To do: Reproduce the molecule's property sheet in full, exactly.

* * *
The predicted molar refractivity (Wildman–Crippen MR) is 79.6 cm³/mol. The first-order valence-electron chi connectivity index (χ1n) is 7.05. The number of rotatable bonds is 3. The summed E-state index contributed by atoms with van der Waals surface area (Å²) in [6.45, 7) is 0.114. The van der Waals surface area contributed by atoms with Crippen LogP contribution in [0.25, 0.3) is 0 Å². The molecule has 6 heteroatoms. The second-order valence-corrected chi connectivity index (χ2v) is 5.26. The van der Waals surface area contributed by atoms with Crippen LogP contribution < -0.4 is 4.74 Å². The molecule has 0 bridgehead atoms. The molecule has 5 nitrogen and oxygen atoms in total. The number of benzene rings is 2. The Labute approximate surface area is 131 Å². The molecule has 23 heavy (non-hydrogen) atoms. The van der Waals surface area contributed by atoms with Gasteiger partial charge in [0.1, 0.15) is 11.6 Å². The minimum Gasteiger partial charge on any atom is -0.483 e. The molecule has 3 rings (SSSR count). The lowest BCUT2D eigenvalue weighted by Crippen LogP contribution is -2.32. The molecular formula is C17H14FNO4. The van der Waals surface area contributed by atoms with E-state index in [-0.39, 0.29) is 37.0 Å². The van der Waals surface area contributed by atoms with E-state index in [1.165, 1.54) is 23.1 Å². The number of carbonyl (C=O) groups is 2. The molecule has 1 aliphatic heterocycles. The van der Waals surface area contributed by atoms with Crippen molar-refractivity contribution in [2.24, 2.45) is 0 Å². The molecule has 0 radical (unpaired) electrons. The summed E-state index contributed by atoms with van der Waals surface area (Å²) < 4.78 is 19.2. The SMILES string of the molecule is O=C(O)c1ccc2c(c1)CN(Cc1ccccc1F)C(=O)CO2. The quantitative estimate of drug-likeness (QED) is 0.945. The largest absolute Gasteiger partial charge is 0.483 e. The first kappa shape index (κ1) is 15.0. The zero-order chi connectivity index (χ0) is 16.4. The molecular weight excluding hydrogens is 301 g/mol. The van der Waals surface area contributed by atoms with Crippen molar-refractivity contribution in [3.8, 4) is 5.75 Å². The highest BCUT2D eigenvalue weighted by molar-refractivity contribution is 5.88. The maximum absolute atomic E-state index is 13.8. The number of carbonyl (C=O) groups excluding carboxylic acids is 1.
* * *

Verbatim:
The predicted molar refractivity (Wildman–Crippen MR) is 79.6 cm³/mol. The first-order valence-electron chi connectivity index (χ1n) is 7.05. The number of rotatable bonds is 3. The summed E-state index contributed by atoms with van der Waals surface area (Å²) in [6.45, 7) is 0.114. The van der Waals surface area contributed by atoms with Crippen LogP contribution in [0.25, 0.3) is 0 Å². The molecule has 6 heteroatoms. The second-order valence-corrected chi connectivity index (χ2v) is 5.26. The van der Waals surface area contributed by atoms with Crippen LogP contribution < -0.4 is 4.74 Å². The molecule has 0 bridgehead atoms. The molecule has 5 nitrogen and oxygen atoms in total. The number of benzene rings is 2. The Labute approximate surface area is 131 Å². The molecule has 23 heavy (non-hydrogen) atoms. The van der Waals surface area contributed by atoms with Gasteiger partial charge in [0.1, 0.15) is 11.6 Å². The minimum Gasteiger partial charge on any atom is -0.483 e. The molecule has 3 rings (SSSR count). The lowest BCUT2D eigenvalue weighted by Crippen LogP contribution is -2.32. The molecular formula is C17H14FNO4. The van der Waals surface area contributed by atoms with E-state index in [-0.39, 0.29) is 37.0 Å². The van der Waals surface area contributed by atoms with E-state index in [1.165, 1.54) is 23.1 Å². The number of carbonyl (C=O) groups is 2. The molecule has 1 aliphatic heterocycles. The van der Waals surface area contributed by atoms with Crippen molar-refractivity contribution in [2.24, 2.45) is 0 Å². The molecule has 0 radical (unpaired) electrons. The summed E-state index contributed by atoms with van der Waals surface area (Å²) < 4.78 is 19.2. The SMILES string of the molecule is O=C(O)c1ccc2c(c1)CN(Cc1ccccc1F)C(=O)CO2. The quantitative estimate of drug-likeness (QED) is 0.945. The largest absolute Gasteiger partial charge is 0.483 e. The first kappa shape index (κ1) is 15.0. The zero-order chi connectivity index (χ0) is 16.4. The molecular weight excluding hydrogens is 301 g/mol. The van der Waals surface area contributed by atoms with Crippen molar-refractivity contribution in [3.8, 4) is 5.75 Å². The highest BCUT2D eigenvalue weighted by molar-refractivity contribution is 5.88. The maximum absolute atomic E-state index is 13.8. The number of carbonyl (C=O) groups excluding carboxylic acids is 1.